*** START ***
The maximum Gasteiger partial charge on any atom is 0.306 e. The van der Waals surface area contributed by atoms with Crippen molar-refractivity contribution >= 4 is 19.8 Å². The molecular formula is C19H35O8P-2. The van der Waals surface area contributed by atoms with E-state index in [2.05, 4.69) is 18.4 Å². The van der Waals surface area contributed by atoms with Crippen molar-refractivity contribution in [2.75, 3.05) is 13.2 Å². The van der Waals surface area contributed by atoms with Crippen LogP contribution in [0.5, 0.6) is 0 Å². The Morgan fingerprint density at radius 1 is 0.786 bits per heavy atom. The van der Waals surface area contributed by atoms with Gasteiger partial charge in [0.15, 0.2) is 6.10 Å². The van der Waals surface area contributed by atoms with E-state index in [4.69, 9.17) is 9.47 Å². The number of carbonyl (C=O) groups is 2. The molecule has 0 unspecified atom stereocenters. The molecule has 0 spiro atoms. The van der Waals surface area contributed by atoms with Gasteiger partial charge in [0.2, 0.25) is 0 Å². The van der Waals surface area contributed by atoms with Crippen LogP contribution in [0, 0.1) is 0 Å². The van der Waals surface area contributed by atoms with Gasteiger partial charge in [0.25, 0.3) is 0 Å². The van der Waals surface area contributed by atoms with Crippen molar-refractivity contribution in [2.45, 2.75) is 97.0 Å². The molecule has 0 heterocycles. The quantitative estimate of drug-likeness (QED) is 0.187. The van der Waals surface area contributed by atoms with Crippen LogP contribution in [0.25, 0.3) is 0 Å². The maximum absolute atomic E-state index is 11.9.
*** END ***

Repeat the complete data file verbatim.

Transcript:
The maximum Gasteiger partial charge on any atom is 0.306 e. The van der Waals surface area contributed by atoms with Crippen molar-refractivity contribution >= 4 is 19.8 Å². The molecular formula is C19H35O8P-2. The van der Waals surface area contributed by atoms with E-state index in [2.05, 4.69) is 18.4 Å². The van der Waals surface area contributed by atoms with Crippen molar-refractivity contribution in [2.75, 3.05) is 13.2 Å². The van der Waals surface area contributed by atoms with Crippen LogP contribution in [0.5, 0.6) is 0 Å². The Morgan fingerprint density at radius 1 is 0.786 bits per heavy atom. The van der Waals surface area contributed by atoms with Gasteiger partial charge in [0.15, 0.2) is 6.10 Å². The van der Waals surface area contributed by atoms with E-state index in [4.69, 9.17) is 9.47 Å². The number of carbonyl (C=O) groups is 2. The molecule has 0 unspecified atom stereocenters. The molecule has 0 spiro atoms. The van der Waals surface area contributed by atoms with Gasteiger partial charge in [0.2, 0.25) is 0 Å². The van der Waals surface area contributed by atoms with Crippen LogP contribution in [0, 0.1) is 0 Å². The van der Waals surface area contributed by atoms with Gasteiger partial charge in [0.25, 0.3) is 0 Å². The van der Waals surface area contributed by atoms with Crippen molar-refractivity contribution in [2.45, 2.75) is 97.0 Å². The molecule has 0 heterocycles. The quantitative estimate of drug-likeness (QED) is 0.187. The van der Waals surface area contributed by atoms with Crippen LogP contribution in [0.25, 0.3) is 0 Å². The maximum absolute atomic E-state index is 11.9.